Bob Curtis’s Long-Awaited Talk on the Evolution of PDT Wall Systems
Bob Curtis, PDT’s guru of codes and wall systems, started with the typical commercial wall system of twenty years ago, which resembled the “house system” still used in single family construction, and advanced to today’s rainsceen technology. He paused along the way to discuss the evolution of our choice of wall insulation, from itch-scratchy fiberglass batts installed between steel studs, to supposedly continuous foam plastic insulation boards interrupted by metal zee furring, to our present system of continuous mineral fiber board insulation, penetrated only by fastener or rainscreen support brackets.
Describing the constant battle to keep moisture out of walls, Bob described the old walls as ineffective because of their potential to generate condensation within the wall assembly due to thermal bridging across steel studs. Bob repeated the PDT mantra of favoring simplicity over complexity in wall assemblies by reducing the number of wall assembly components whenever possible. Multiple layers of building materials, insulation materials, and membranes with a variety of permeabilities and water retention characteristics can trap moisture within a wall, which can damage the walls and lead to indoor air quality problems.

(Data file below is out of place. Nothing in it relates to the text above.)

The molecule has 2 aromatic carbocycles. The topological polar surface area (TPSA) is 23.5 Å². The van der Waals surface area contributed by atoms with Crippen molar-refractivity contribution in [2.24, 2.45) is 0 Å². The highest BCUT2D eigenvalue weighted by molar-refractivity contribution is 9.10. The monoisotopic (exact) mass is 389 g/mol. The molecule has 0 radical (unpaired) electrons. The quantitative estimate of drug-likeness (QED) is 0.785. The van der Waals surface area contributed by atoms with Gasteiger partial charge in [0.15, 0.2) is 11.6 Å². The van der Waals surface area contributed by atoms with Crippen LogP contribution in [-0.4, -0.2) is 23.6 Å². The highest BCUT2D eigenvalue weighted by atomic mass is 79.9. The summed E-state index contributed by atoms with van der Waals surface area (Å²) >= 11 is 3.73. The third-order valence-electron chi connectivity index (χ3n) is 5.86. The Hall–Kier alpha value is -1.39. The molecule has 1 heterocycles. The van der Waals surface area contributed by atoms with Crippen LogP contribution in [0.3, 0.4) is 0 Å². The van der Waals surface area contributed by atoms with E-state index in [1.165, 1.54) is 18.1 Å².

Bob contrasted this with the current PDT walls, constructed with a single plane combined air/water/vapor barrier, and a single plane of continuous insulation, that are able to self-regulate their moisture content by drying to the interior or to the exterior as required by changing ambient conditions of temperature and humidity.
Bob reviewed the pros and cons of several of the newer rainscreen “clip and rail” systems designed for use with mineral fiber board insulation and discussed the challenges of maintaining the integrity of a single plane air/water/vapor barrier that is subject to numerous penetrations from fasteners, conduits, and structural members.
PDT is currently designing two major schools to the 2015 edition of the International Energy Conservation Code, above the standards required by the State of Maine. Our office standard building enclosures for all project types typically exceed the current State standard. In the evolving world of building enclosure technology, we always try to anticipate, monitor, and adopt improvements in our choice of systems and materials. This effort makes our buildings tighter, dryer, more comfortable and more energy efficient than ever, with higher R-values and lower utility bills.
–Robert R. Curtis, LEED AP BD+C, Maine Licensed Architect, holds a Maine Code Enforcement Certificate and is an associate of PDT Architects.